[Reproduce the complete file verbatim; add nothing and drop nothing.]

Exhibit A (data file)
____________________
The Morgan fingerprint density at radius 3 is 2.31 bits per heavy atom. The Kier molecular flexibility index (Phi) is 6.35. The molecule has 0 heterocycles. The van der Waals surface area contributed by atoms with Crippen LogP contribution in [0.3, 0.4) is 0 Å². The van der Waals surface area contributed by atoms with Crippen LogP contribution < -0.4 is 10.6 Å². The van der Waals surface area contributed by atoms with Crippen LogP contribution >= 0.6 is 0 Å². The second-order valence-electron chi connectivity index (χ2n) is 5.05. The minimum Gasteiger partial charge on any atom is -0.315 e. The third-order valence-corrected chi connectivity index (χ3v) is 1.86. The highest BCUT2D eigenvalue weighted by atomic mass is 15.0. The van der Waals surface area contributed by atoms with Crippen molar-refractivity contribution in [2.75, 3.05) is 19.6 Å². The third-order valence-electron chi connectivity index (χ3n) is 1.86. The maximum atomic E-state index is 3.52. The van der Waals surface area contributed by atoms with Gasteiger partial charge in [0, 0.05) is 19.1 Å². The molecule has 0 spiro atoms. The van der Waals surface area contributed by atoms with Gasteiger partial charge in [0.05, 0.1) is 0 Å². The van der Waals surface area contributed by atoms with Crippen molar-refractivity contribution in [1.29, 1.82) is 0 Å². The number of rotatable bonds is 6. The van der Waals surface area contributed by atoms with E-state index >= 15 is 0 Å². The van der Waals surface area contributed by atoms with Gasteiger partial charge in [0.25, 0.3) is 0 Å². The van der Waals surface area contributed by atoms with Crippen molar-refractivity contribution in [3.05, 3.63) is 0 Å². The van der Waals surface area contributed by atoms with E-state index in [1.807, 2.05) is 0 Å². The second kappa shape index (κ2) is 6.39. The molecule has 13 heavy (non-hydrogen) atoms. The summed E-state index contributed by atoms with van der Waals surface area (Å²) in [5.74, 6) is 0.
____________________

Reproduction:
The Morgan fingerprint density at radius 3 is 2.31 bits per heavy atom. The Kier molecular flexibility index (Phi) is 6.35. The molecule has 0 heterocycles. The van der Waals surface area contributed by atoms with Crippen LogP contribution in [0.3, 0.4) is 0 Å². The van der Waals surface area contributed by atoms with Crippen LogP contribution < -0.4 is 10.6 Å². The van der Waals surface area contributed by atoms with Crippen LogP contribution >= 0.6 is 0 Å². The second-order valence-electron chi connectivity index (χ2n) is 5.05. The minimum Gasteiger partial charge on any atom is -0.315 e. The third-order valence-corrected chi connectivity index (χ3v) is 1.86. The highest BCUT2D eigenvalue weighted by atomic mass is 15.0. The van der Waals surface area contributed by atoms with Crippen molar-refractivity contribution in [2.75, 3.05) is 19.6 Å². The third-order valence-electron chi connectivity index (χ3n) is 1.86. The maximum atomic E-state index is 3.52. The van der Waals surface area contributed by atoms with Gasteiger partial charge in [0, 0.05) is 19.1 Å². The molecule has 0 spiro atoms. The van der Waals surface area contributed by atoms with Gasteiger partial charge in [0.05, 0.1) is 0 Å². The van der Waals surface area contributed by atoms with Crippen molar-refractivity contribution in [1.29, 1.82) is 0 Å². The number of rotatable bonds is 6. The van der Waals surface area contributed by atoms with E-state index >= 15 is 0 Å². The van der Waals surface area contributed by atoms with Gasteiger partial charge in [0.25, 0.3) is 0 Å². The van der Waals surface area contributed by atoms with Crippen molar-refractivity contribution in [3.05, 3.63) is 0 Å². The van der Waals surface area contributed by atoms with E-state index in [1.807, 2.05) is 0 Å². The second kappa shape index (κ2) is 6.39. The molecule has 13 heavy (non-hydrogen) atoms. The summed E-state index contributed by atoms with van der Waals surface area (Å²) in [5.74, 6) is 0.